A 3-Year In-Situ Measurement of CO2 Efflux in Coastal Wetlands: Understanding Carbon Loss through Ecosystem Respiration and its Partitioning

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  • Xueyang Yu, Ministry of Land and Resources P.R.C., Qingdao National Laboratory for Marine Science and Technology
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  • Siyuan Ye, Ministry of Land and Resources P.R.C., Qingdao National Laboratory for Marine Science and Technology, China Geological Survey
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  • Linda Olsson, Sino-Danish Centre for Education and Research
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  • Mengjie Wei, Ministry of Land and Resources P.R.C., Qingdao National Laboratory for Marine Science and Technology
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  • Ken W. Krauss, United States Geological Survey
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  • Hans Brix

Understanding the link between ecosystem respiration (Reco) and its influential factors is necessary to evaluate the sources of gaseous carbon loss in coastal wetlands. Seablite (Suaeda salsa Pall.) is the main vegetation type pioneering temperate coastal wetlands in northeast China, and is generally an understudied wetland type. To evaluate the influence of environmental factors on Reco, a multi-year in-situ experiment was carried out during the growing seasons of 2012 to 2014. Total CO2 efflux was measured and separated further into soil microbial and belowground root respiration (Rs + r) and plant respiration (Rplant). Reco displayed strong seasonal variation, with effluxes as high as 845 to 1150 mg CO2 m−2 h−1 during summer months and as low as 32 to 111 mg CO2 m−2 h−1 during spring (when new shoots are sprouting) and fall (when plants are senescing) months. Aboveground plant structures contributed on average 79% to total plant biomass, and accounted for most of the Reco measured; i.e., 62–96% was associated as Rplant. Plant activity was strongly seasonal, accordingly driving Reco, with 1 g of soil-emergent S. salsa biomass (dry weight) producing approximately 1.58 mg CO2 per hour toward Reco during mid-summer. When water level was below the soil surface, Rs + r was exponentially correlated to air temperature. Because Reco for S. salsa marsh in the Liaohe Delta is controlled by plant growth cycles, inundation regime, and air temperature, this finding may be applied for national carbon budget estimation purposes from S. salsa wetlands throughout Northeast China and potentially close a key gap in understanding the role of this large wetland area in contributing to respiratory CO2 emissions globally.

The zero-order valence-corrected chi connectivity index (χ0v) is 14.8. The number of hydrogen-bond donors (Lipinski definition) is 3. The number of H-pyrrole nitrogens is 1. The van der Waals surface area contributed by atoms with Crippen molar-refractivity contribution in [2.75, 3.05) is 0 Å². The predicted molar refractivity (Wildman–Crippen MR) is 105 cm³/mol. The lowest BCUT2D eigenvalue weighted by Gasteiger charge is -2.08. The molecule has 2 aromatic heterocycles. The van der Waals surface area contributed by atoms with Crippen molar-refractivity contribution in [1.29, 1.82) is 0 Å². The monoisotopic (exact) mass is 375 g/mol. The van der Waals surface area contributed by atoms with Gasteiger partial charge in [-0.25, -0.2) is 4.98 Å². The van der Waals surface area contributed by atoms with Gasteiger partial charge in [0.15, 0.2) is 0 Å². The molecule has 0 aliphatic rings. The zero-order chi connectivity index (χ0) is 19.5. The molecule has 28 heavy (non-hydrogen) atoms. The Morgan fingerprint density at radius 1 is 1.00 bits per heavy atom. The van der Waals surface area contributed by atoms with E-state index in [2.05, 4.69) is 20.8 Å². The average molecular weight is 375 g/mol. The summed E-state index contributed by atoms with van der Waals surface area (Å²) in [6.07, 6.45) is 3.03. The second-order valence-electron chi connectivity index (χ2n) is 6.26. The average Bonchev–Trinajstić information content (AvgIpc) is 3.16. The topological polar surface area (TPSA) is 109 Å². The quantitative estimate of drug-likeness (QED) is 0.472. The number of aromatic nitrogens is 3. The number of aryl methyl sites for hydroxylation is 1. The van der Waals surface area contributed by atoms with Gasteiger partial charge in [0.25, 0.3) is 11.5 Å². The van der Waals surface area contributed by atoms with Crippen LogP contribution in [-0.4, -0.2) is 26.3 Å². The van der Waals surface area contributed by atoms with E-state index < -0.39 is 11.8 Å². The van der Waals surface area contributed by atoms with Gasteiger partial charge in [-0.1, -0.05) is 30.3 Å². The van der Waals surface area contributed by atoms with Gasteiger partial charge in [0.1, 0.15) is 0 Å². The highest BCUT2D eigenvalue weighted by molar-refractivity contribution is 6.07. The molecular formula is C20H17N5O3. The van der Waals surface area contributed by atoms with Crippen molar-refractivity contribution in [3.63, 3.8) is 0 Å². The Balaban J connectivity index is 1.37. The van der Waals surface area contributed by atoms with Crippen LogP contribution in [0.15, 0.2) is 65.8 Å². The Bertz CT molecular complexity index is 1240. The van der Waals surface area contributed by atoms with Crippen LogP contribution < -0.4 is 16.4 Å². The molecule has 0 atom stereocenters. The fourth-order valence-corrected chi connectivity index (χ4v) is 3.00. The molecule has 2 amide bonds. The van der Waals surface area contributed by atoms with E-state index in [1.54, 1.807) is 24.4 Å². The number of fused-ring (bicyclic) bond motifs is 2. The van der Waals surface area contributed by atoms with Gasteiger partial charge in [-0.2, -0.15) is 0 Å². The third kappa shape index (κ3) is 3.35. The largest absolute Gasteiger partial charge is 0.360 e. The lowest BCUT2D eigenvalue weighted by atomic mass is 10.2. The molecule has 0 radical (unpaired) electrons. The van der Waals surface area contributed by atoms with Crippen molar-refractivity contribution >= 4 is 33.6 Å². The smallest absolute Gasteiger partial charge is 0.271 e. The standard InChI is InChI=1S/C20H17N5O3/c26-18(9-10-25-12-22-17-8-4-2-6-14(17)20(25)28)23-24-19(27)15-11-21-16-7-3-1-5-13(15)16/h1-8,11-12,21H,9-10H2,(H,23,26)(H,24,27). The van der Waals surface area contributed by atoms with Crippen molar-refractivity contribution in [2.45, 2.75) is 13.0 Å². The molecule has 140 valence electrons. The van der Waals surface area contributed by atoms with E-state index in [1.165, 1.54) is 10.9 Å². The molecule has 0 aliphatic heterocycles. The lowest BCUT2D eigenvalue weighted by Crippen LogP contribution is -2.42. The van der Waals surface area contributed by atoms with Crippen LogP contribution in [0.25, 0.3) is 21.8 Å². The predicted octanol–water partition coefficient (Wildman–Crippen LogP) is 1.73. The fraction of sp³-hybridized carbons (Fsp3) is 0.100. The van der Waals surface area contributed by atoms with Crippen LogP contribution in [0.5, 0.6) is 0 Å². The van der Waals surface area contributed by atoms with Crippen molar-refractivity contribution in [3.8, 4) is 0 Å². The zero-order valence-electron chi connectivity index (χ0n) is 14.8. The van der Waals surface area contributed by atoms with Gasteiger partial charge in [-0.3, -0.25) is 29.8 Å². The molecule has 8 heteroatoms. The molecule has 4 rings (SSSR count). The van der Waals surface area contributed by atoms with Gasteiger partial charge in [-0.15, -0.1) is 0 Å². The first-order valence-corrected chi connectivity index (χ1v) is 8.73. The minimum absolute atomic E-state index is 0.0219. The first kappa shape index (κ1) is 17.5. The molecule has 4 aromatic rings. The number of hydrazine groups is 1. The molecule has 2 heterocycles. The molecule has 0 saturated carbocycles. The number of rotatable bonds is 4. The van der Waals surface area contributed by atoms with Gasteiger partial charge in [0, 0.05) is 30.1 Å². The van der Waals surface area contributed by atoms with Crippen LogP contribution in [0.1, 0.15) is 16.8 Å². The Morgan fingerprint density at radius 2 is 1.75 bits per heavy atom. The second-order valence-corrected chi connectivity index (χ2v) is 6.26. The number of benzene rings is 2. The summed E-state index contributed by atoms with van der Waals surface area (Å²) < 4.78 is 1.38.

Original languageEnglish
JournalWetlands
Volume40
Issue3
Pages (from-to)551-562
Number of pages12
ISSN0277-5212
DOIs
Publication statusPublished - Jun 2020

    Research areas

  • Carbon cycling, Coastal wetland, Empirical modeling, Field observation, Plant respiration, Soil respiration

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